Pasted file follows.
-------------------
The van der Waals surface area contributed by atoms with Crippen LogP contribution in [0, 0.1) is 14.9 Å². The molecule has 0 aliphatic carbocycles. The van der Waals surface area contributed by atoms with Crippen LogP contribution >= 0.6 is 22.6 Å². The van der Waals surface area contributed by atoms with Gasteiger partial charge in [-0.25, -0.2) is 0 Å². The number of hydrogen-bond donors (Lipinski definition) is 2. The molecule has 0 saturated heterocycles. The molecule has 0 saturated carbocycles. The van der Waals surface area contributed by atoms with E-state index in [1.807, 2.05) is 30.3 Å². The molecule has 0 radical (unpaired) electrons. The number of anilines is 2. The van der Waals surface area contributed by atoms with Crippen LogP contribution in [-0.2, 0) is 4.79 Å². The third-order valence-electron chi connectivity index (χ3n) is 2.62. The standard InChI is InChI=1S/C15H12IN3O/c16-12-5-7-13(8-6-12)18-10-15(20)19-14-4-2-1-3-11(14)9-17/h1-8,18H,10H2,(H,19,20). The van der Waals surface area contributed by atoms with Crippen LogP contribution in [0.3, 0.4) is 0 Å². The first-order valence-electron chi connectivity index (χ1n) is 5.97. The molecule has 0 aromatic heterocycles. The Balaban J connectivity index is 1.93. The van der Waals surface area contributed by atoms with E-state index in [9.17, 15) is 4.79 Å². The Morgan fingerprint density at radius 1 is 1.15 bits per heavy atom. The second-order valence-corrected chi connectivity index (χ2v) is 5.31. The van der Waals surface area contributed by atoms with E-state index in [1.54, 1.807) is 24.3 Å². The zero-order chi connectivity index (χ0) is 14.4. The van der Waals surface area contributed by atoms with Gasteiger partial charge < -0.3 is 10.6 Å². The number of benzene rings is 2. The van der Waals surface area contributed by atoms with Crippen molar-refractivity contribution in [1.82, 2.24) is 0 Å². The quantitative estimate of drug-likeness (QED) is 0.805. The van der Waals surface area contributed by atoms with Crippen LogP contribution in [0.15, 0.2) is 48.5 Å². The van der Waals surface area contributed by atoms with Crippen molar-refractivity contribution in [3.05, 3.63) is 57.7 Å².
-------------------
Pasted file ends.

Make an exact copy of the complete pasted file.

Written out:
The van der Waals surface area contributed by atoms with Crippen LogP contribution in [0, 0.1) is 14.9 Å². The molecule has 0 aliphatic carbocycles. The van der Waals surface area contributed by atoms with Crippen LogP contribution >= 0.6 is 22.6 Å². The van der Waals surface area contributed by atoms with Gasteiger partial charge in [-0.25, -0.2) is 0 Å². The number of hydrogen-bond donors (Lipinski definition) is 2. The molecule has 0 saturated heterocycles. The molecule has 0 saturated carbocycles. The van der Waals surface area contributed by atoms with E-state index in [1.807, 2.05) is 30.3 Å². The molecule has 0 radical (unpaired) electrons. The number of anilines is 2. The van der Waals surface area contributed by atoms with Crippen LogP contribution in [-0.2, 0) is 4.79 Å². The third-order valence-electron chi connectivity index (χ3n) is 2.62. The standard InChI is InChI=1S/C15H12IN3O/c16-12-5-7-13(8-6-12)18-10-15(20)19-14-4-2-1-3-11(14)9-17/h1-8,18H,10H2,(H,19,20). The van der Waals surface area contributed by atoms with Crippen LogP contribution in [0.3, 0.4) is 0 Å². The first-order valence-electron chi connectivity index (χ1n) is 5.97. The molecule has 0 aromatic heterocycles. The Balaban J connectivity index is 1.93. The van der Waals surface area contributed by atoms with E-state index in [9.17, 15) is 4.79 Å². The Morgan fingerprint density at radius 1 is 1.15 bits per heavy atom. The second-order valence-corrected chi connectivity index (χ2v) is 5.31. The van der Waals surface area contributed by atoms with E-state index in [1.54, 1.807) is 24.3 Å². The zero-order chi connectivity index (χ0) is 14.4. The van der Waals surface area contributed by atoms with Gasteiger partial charge < -0.3 is 10.6 Å². The number of benzene rings is 2. The van der Waals surface area contributed by atoms with Crippen molar-refractivity contribution in [1.82, 2.24) is 0 Å². The quantitative estimate of drug-likeness (QED) is 0.805. The van der Waals surface area contributed by atoms with Crippen LogP contribution in [0.15, 0.2) is 48.5 Å². The van der Waals surface area contributed by atoms with Crippen molar-refractivity contribution in [3.05, 3.63) is 57.7 Å².